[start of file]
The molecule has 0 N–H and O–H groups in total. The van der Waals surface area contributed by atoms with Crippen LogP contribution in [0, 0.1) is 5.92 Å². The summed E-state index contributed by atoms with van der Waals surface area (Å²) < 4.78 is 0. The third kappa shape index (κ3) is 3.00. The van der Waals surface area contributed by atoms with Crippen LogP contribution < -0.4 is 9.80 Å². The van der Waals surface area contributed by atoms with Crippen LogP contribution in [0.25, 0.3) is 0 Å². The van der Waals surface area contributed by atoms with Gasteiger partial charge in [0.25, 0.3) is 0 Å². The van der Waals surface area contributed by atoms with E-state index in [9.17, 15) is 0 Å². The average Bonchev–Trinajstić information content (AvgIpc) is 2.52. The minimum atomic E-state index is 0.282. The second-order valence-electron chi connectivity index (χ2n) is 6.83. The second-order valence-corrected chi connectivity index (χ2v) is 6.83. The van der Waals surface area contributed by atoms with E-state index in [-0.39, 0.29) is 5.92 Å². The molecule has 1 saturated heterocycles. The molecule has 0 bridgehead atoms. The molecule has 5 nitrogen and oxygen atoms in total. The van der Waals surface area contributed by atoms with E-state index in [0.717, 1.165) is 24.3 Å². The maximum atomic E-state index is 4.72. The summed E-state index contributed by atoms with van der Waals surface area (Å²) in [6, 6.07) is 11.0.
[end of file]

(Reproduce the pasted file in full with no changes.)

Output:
The molecule has 0 N–H and O–H groups in total. The van der Waals surface area contributed by atoms with Crippen LogP contribution in [0, 0.1) is 5.92 Å². The summed E-state index contributed by atoms with van der Waals surface area (Å²) < 4.78 is 0. The third kappa shape index (κ3) is 3.00. The van der Waals surface area contributed by atoms with Crippen LogP contribution < -0.4 is 9.80 Å². The van der Waals surface area contributed by atoms with Crippen LogP contribution in [0.25, 0.3) is 0 Å². The van der Waals surface area contributed by atoms with Gasteiger partial charge in [0.25, 0.3) is 0 Å². The van der Waals surface area contributed by atoms with E-state index in [9.17, 15) is 0 Å². The average Bonchev–Trinajstić information content (AvgIpc) is 2.52. The minimum atomic E-state index is 0.282. The second-order valence-electron chi connectivity index (χ2n) is 6.83. The second-order valence-corrected chi connectivity index (χ2v) is 6.83. The van der Waals surface area contributed by atoms with E-state index in [-0.39, 0.29) is 5.92 Å². The molecule has 1 saturated heterocycles. The molecule has 0 bridgehead atoms. The molecule has 5 nitrogen and oxygen atoms in total. The van der Waals surface area contributed by atoms with E-state index in [0.717, 1.165) is 24.3 Å². The maximum atomic E-state index is 4.72. The summed E-state index contributed by atoms with van der Waals surface area (Å²) in [6, 6.07) is 11.0.